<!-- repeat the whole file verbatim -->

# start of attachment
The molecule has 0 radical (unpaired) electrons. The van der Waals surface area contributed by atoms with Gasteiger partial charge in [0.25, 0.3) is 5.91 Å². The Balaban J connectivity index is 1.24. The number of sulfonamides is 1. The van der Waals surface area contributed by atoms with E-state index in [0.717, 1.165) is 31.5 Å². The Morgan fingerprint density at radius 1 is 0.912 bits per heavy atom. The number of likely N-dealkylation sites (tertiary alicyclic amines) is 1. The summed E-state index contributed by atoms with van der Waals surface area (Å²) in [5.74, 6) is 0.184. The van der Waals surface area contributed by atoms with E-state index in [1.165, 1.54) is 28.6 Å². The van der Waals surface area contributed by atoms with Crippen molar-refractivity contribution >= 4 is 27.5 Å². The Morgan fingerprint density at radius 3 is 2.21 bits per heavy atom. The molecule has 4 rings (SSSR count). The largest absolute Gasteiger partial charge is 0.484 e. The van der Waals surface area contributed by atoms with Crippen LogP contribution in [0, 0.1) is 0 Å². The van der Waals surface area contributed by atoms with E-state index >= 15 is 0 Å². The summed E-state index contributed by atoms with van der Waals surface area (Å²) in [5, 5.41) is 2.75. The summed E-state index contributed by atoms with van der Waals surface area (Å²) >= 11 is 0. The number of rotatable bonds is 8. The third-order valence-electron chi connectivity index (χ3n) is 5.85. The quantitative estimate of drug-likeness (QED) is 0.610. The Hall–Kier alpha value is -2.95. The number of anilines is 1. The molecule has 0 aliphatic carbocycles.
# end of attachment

The molecule has 0 radical (unpaired) electrons. The van der Waals surface area contributed by atoms with Gasteiger partial charge in [0.25, 0.3) is 5.91 Å². The Balaban J connectivity index is 1.24. The number of sulfonamides is 1. The van der Waals surface area contributed by atoms with E-state index in [0.717, 1.165) is 31.5 Å². The Morgan fingerprint density at radius 1 is 0.912 bits per heavy atom. The number of likely N-dealkylation sites (tertiary alicyclic amines) is 1. The summed E-state index contributed by atoms with van der Waals surface area (Å²) in [5.74, 6) is 0.184. The van der Waals surface area contributed by atoms with E-state index in [1.165, 1.54) is 28.6 Å². The van der Waals surface area contributed by atoms with Crippen molar-refractivity contribution >= 4 is 27.5 Å². The Morgan fingerprint density at radius 3 is 2.21 bits per heavy atom. The molecule has 4 rings (SSSR count). The largest absolute Gasteiger partial charge is 0.484 e. The van der Waals surface area contributed by atoms with Crippen LogP contribution in [0, 0.1) is 0 Å². The van der Waals surface area contributed by atoms with E-state index >= 15 is 0 Å². The summed E-state index contributed by atoms with van der Waals surface area (Å²) in [5, 5.41) is 2.75. The summed E-state index contributed by atoms with van der Waals surface area (Å²) >= 11 is 0. The number of rotatable bonds is 8. The third-order valence-electron chi connectivity index (χ3n) is 5.85. The quantitative estimate of drug-likeness (QED) is 0.610. The Hall–Kier alpha value is -2.95. The number of anilines is 1. The molecule has 0 aliphatic carbocycles.